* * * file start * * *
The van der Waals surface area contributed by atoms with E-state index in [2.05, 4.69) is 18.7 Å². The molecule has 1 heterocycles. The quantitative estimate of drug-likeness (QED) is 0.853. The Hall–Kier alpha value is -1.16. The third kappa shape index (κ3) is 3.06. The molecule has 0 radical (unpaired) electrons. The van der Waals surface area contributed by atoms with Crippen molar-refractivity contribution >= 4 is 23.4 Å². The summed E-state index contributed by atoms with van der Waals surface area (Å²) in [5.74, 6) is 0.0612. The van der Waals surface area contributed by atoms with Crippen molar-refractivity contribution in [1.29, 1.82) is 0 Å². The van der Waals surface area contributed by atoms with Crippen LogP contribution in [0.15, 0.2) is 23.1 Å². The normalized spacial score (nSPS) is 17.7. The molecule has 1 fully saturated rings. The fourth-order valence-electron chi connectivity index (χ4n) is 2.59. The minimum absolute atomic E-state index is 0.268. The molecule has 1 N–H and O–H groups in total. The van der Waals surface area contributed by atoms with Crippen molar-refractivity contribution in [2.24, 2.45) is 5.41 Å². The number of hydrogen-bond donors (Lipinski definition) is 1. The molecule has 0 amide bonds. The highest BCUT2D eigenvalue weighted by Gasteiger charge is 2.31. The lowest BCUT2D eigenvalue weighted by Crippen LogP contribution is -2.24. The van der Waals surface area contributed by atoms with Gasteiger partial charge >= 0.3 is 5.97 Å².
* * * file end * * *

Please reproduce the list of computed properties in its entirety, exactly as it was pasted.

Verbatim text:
The van der Waals surface area contributed by atoms with E-state index in [2.05, 4.69) is 18.7 Å². The molecule has 1 heterocycles. The quantitative estimate of drug-likeness (QED) is 0.853. The Hall–Kier alpha value is -1.16. The third kappa shape index (κ3) is 3.06. The molecule has 0 radical (unpaired) electrons. The van der Waals surface area contributed by atoms with Crippen molar-refractivity contribution >= 4 is 23.4 Å². The summed E-state index contributed by atoms with van der Waals surface area (Å²) in [5.74, 6) is 0.0612. The van der Waals surface area contributed by atoms with Crippen molar-refractivity contribution in [1.29, 1.82) is 0 Å². The van der Waals surface area contributed by atoms with Crippen LogP contribution in [0.15, 0.2) is 23.1 Å². The normalized spacial score (nSPS) is 17.7. The molecule has 1 fully saturated rings. The fourth-order valence-electron chi connectivity index (χ4n) is 2.59. The minimum absolute atomic E-state index is 0.268. The molecule has 1 N–H and O–H groups in total. The van der Waals surface area contributed by atoms with Crippen molar-refractivity contribution in [2.24, 2.45) is 5.41 Å². The number of hydrogen-bond donors (Lipinski definition) is 1. The molecule has 0 amide bonds. The highest BCUT2D eigenvalue weighted by Gasteiger charge is 2.31. The lowest BCUT2D eigenvalue weighted by Crippen LogP contribution is -2.24. The van der Waals surface area contributed by atoms with Gasteiger partial charge >= 0.3 is 5.97 Å².